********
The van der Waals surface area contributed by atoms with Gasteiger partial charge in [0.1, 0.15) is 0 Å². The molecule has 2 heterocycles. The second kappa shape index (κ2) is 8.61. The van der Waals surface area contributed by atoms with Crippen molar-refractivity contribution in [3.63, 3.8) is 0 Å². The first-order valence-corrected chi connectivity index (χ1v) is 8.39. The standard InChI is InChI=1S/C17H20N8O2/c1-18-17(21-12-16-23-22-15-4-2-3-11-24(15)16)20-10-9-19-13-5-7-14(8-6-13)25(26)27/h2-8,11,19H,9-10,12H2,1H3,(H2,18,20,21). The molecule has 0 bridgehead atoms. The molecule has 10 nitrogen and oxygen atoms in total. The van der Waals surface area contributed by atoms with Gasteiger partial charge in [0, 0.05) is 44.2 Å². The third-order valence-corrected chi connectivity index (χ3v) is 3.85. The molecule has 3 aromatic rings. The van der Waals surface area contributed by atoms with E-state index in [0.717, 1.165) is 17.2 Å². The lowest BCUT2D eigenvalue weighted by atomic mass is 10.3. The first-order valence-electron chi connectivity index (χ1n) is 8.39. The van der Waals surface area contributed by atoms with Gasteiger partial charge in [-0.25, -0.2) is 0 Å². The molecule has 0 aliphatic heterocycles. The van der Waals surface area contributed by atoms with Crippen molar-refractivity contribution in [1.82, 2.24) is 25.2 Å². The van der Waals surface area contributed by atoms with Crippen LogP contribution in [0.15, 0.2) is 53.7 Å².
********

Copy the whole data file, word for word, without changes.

The van der Waals surface area contributed by atoms with Gasteiger partial charge in [0.1, 0.15) is 0 Å². The molecule has 2 heterocycles. The second kappa shape index (κ2) is 8.61. The van der Waals surface area contributed by atoms with Crippen molar-refractivity contribution in [3.63, 3.8) is 0 Å². The first-order valence-corrected chi connectivity index (χ1v) is 8.39. The standard InChI is InChI=1S/C17H20N8O2/c1-18-17(21-12-16-23-22-15-4-2-3-11-24(15)16)20-10-9-19-13-5-7-14(8-6-13)25(26)27/h2-8,11,19H,9-10,12H2,1H3,(H2,18,20,21). The molecule has 0 bridgehead atoms. The molecule has 10 nitrogen and oxygen atoms in total. The van der Waals surface area contributed by atoms with Gasteiger partial charge in [0, 0.05) is 44.2 Å². The third-order valence-corrected chi connectivity index (χ3v) is 3.85. The molecule has 3 aromatic rings. The van der Waals surface area contributed by atoms with E-state index in [0.717, 1.165) is 17.2 Å². The lowest BCUT2D eigenvalue weighted by atomic mass is 10.3. The first-order valence-electron chi connectivity index (χ1n) is 8.39. The van der Waals surface area contributed by atoms with Gasteiger partial charge in [-0.25, -0.2) is 0 Å². The molecule has 0 aliphatic heterocycles. The van der Waals surface area contributed by atoms with Crippen molar-refractivity contribution in [1.82, 2.24) is 25.2 Å². The van der Waals surface area contributed by atoms with Crippen LogP contribution in [0.15, 0.2) is 53.7 Å².